Tsetse flies are vectors of trypanosomes that cause human and animal diseases in sub-Saharan Africa. Historically these flies and the trypanosomes they transmit have had extremely detrimental effects on the health and development of this region. Despite more than a century of tsetse research, volatile sex pheromones have not been identified.
In a new study, Yale scientists identified a volatile pheromone emitted by the tsetse fly. The finding provides fresh information on how flies communicate with one another and may lead to new approaches to managing fly populations and the dangerous diseases they transmit.
When the Tsetse flies bite humans or animals, they transmit parasites called African trypanosomes, spreading diseases such as African sleeping sickness, which can be fatal to humans, and nagana, a disease that affects livestock and other animals.
John Carlson, the Eugene Higgins Professor of Molecular, Cellular, and Developmental Biology in Yale’s Faculty of Arts and Sciences and senior study author, said, “African sleeping sickness is a dreadful disease that’s hard to treat. Our immune systems have difficulty clearing trypanosomes, and most of the drugs we have to kill them are toxic. And nagana, which affects livestock, has had terrible economic impacts in the region.”
Using their pheromones, particularly volatile pheromones, or pheromones that function over distances rather than through direct touch, to attract and capture the insects has been suggested as one method to prevent the spread of tsetse flies.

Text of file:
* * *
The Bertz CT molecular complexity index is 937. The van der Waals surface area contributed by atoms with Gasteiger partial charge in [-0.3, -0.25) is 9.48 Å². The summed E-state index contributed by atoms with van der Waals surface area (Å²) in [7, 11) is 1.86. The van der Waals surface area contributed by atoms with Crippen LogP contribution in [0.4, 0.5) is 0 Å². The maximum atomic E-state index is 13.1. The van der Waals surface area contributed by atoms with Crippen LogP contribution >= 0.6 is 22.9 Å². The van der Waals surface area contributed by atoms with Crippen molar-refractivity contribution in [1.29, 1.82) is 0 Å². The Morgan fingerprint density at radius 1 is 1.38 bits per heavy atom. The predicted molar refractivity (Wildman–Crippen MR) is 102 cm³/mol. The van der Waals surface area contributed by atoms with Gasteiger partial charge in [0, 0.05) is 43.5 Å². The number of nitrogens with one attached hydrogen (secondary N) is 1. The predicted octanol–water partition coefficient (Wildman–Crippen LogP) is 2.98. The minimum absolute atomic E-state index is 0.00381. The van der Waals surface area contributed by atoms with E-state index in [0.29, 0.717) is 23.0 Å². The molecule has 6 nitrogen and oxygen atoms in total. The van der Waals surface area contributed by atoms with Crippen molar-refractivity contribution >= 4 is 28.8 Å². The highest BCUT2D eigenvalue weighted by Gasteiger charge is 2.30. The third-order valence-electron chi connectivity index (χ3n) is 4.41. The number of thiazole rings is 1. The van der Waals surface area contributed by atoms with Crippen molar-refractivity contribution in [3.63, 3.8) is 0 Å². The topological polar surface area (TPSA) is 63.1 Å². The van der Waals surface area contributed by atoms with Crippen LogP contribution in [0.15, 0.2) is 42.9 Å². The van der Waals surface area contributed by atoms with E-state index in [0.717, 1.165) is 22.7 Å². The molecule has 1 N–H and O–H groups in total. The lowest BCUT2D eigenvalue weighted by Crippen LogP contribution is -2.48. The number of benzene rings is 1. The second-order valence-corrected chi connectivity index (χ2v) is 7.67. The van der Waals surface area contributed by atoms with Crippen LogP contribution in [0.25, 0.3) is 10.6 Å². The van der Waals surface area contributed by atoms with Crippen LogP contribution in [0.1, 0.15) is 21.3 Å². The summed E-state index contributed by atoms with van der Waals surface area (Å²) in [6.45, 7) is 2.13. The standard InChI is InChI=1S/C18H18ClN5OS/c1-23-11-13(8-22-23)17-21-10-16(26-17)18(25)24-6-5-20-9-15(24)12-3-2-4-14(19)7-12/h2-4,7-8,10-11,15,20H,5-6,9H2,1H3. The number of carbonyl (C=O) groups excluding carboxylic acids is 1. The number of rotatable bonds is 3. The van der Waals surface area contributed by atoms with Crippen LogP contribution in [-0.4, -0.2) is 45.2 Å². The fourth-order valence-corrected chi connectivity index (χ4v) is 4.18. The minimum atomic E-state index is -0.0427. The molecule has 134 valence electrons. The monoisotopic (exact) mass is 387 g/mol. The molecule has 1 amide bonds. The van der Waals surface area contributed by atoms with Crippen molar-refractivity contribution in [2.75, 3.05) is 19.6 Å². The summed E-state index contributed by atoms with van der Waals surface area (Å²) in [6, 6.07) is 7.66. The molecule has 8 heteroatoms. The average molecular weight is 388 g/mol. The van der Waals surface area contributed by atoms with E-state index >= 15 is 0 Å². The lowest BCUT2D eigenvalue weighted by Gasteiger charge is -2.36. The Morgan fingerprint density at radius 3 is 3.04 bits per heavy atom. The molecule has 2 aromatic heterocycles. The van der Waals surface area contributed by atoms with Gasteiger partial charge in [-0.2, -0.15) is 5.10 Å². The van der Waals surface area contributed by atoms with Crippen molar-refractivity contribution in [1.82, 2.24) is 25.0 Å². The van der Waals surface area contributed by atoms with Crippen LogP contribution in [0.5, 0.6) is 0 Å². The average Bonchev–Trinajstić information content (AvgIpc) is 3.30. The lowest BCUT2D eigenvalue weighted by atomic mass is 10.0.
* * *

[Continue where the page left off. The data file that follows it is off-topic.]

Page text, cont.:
The Yale research team selected tsetse flies of the species G. morsitans and placed them in a liquid to collect any compounds they could produce to find volatile pheromones that might be employed for this purpose. Scientists next subjected those extracts to a gas chromatograph-mass spectrometer, a tool that can isolate particular molecules from a mixed mixture.
Scientists found several chemicals that had never previously been reported, including three that elicited responses from tsetse flies. One in particular, a chemical called methyl palmitoleate (MPO), had the strongest effects. Scientists found that MPO attracted male tsetse flies, made them stop and stay in place for a while, and had an aphrodisiac impact in a series of tests.
A drop of liquid containing MPO attracted male Tsetse flies to knots in yarn that only resembled flies and to females of another tsetse fly species that they would not typically interact with.
The scientists then investigated whether neurons on the flies’ antennae responded to MPO to comprehend how MPO mediated behavior. They discovered a subset of olfactory neurons on the antennae and found that these neurons fired more frequently in response to the pheromone.
Scientists noted, “Together, the findings indicate that MPO is a tsetse fly attractant, and therefore, it may be useful in slowing disease spread.”
Carlson said, “Now we’ve found this pheromone that could be used with the host odors. Especially since MPO attracts the flies and causes them to freeze where they are.”
“While animal odors benefit from attracting tsetse flies across large distances, they tend to fade quickly. MPO works at shorter distances but is effective for longer periods.”
“MPO could be one more tool in the toolbox when it comes to combatting tsetse flies and the diseases they spread.”
Scientists are now testing whether MPO is useful in traps in the real world, not just in a lab setting. They are also looking forward to understanding what causes Tsetse flies infected with trypanosomes to emit an entirely different set of chemicals and how that affects fly communication.
- Shimaa A. M. Ebrahim et al. A volatile sex attractant of tsetse flies. Science. DOI: 10.1126/science.ade1877